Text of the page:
- How is a drug distributed in the various body compartments?
- What are the factors that affect distribution?
- Does food affect drug absorption?
- How does pH affect drug distribution?
- How does blood flow affect drug distribution?
- What does it mean for a drug to be ionized?
- How do you tell if a drug is acidic or basic?
- How do drugs get absorbed into the body?
- How does gastric emptying rate affect drug absorption?
- How does body fat affect drug distribution?
- What organ is responsible for drug metabolism?
- How does lipid solubility affect drug distribution?
- What factors affect distribution of a drug?
- What is drug absorption?
How is a drug distributed in the various body compartments?
The extent of drug distribution into tissues depends on the degree of plasma protein and tissue binding.
In the bloodstream, drugs are transported partly in solution as free (unbound) drug and partly reversibly bound to blood components (eg, plasma proteins, blood cells)..
What are the factors that affect distribution?
Factors affecting distributionclimatic factors consist of sunlight, atmosphere, humidity, temperature, and salinity;edaphic factors are abiotic factors regarding soil, such as the coarseness of soil, local geology, soil pH, and aeration; and.social factors include land use and water availability.
Does food affect drug absorption?
Like food, drugs taken by mouth must be absorbed through the lining of the stomach or the small intestine. Consequently, the presence of food in the digestive tract may reduce absorption of a drug. Often, such interactions can be avoided by taking the drug 1 hour before or 2 hours after eating.
How does pH affect drug distribution?
It is known that mucosal lining of GIT is impermeable to the ionized form of weak acids or bases. Most of the drugs are available as weak acids or weak bases. The weak base is absorbed at a faster rate from the intestine (pH 7.50 – 8), this is because the basic substances can’t be ionized in basic medium.
How does blood flow affect drug distribution?
After a drug enters the systemic circulation, it is distributed to the body’s tissues. Distribution is generally uneven because of differences in blood perfusion, tissue binding (eg, because of lipid content), regional pH, and permeability of cell membranes.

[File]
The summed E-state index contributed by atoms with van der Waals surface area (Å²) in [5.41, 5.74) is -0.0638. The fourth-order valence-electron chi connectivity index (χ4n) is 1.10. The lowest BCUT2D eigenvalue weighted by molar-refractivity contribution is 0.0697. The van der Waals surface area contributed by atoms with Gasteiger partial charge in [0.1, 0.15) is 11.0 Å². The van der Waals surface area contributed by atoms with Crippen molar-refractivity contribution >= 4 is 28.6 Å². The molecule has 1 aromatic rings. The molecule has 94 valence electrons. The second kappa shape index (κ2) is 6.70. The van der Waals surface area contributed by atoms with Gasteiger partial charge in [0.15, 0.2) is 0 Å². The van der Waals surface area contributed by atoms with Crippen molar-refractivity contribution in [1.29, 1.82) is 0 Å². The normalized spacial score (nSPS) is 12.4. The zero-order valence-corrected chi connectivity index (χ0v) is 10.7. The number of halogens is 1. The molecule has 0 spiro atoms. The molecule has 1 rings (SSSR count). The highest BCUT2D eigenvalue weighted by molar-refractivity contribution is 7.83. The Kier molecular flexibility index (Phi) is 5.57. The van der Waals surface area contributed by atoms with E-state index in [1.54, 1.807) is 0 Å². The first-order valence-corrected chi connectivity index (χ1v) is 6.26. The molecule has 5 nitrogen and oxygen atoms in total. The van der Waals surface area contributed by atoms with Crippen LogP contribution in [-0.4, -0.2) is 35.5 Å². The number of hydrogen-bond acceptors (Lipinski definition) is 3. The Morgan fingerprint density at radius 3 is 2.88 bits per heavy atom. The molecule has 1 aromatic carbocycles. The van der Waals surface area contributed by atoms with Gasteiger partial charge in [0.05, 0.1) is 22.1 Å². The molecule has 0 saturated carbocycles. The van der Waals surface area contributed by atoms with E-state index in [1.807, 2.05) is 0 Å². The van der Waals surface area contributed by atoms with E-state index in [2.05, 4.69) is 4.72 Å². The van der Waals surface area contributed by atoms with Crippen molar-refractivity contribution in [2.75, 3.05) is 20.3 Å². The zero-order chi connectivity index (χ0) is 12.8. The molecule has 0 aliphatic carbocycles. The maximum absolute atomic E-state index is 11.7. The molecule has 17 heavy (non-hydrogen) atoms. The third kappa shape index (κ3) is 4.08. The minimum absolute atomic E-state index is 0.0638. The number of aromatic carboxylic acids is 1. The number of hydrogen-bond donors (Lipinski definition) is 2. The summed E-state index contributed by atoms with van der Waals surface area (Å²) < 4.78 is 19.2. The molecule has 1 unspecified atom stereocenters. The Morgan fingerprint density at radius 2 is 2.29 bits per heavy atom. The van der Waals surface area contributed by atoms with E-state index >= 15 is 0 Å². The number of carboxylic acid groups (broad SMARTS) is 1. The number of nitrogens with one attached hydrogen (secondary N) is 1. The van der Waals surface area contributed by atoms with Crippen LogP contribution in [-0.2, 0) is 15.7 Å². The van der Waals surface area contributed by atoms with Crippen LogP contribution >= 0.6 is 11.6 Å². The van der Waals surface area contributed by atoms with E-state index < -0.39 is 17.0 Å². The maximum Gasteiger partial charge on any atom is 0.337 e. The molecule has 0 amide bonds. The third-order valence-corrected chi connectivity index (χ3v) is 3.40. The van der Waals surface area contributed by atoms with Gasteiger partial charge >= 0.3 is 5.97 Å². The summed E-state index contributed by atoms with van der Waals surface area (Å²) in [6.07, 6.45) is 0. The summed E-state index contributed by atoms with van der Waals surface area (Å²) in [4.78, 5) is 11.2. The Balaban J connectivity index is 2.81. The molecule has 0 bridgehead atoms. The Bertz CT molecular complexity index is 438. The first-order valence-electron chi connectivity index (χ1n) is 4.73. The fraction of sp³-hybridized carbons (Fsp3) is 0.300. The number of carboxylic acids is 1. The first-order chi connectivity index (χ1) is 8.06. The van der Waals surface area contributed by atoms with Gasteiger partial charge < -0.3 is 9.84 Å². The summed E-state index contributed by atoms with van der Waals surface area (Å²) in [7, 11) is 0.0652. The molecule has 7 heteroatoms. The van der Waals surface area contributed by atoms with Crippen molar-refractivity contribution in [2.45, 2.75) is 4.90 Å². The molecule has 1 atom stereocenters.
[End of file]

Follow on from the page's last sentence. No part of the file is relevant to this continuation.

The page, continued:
What does it mean for a drug to be ionized?
Ionized (or charged) drugs are not absorbed as efficiently as un-ionized drugs are. Practically speaking, this means that if taken orally, a drug that is a weak acid will be absorbed primarily in the acidic environment; whereas, a drug that is a weak base will be absorbed in the alkaline environment small intestines.
How do you tell if a drug is acidic or basic?
Amines, for example, are basic and have pKa values of approximately 9, while phenols are acidic and typically have pKa values of around 10. The only sure way to know whether a drug is acidic or basic is to learn the functional groups that confer acidity and basicity on a molecule.
How do drugs get absorbed into the body?
Medicines taken by mouth are shuttled via a special blood vessel leading from the digestive tract to the liver, where a large amount of the medicine is broken down. Other routes of drug administration bypass the liver, entering the bloodstream directly or via the skin or lungs.
How does gastric emptying rate affect drug absorption?
In most instances, increasing the rate of gastric emptying and gastro-intestinal motility increases the rate of absorption of a drug but, for digoxin and riboflavin, increased gastrointestinal motility is associated with a decrease in the rate of absorption.
How does body fat affect drug distribution?
In obese individuals, blood flow to fat is even poorer. Obese individuals are also likely to have a degree of heart failure which further decreases blood flow. This makes their fat a large compartment of potential distribution for lipophilic drugs which fills gradually, and then becomes a slowly emptying reservoir.
What organ is responsible for drug metabolism?
Excretion involves elimination of the drug from the body, for example, in the urine or bile. Most drugs must pass through the liver, which is the primary site for drug metabolism. Once in the liver, enzymes convert prodrugs to active metabolites or convert active drugs to inactive forms.
How does lipid solubility affect drug distribution?
Drug absorption depends on the lipid solubility of the drug, its formulation and the route of administration. A drug needs to be lipid soluble to penetrate membranes unless there is an active transport system or it is so small that it can pass through the aqueous channels in the membrane.
What factors affect distribution of a drug?
The drug distribution is usually varied, and depends on several factors such as:Blood perfusion.Tissue binding (since drug binding is linked to the lipid content)Regional pH.Cell membrane permeability.
What is drug absorption?
Drug absorption is the movement of a drug into the bloodstream after administration. Absorption affects bioavailability—how quickly and how much of a drug reaches its intended target (site) of action. Factors that affect absorption (and therefore bioavailability) include.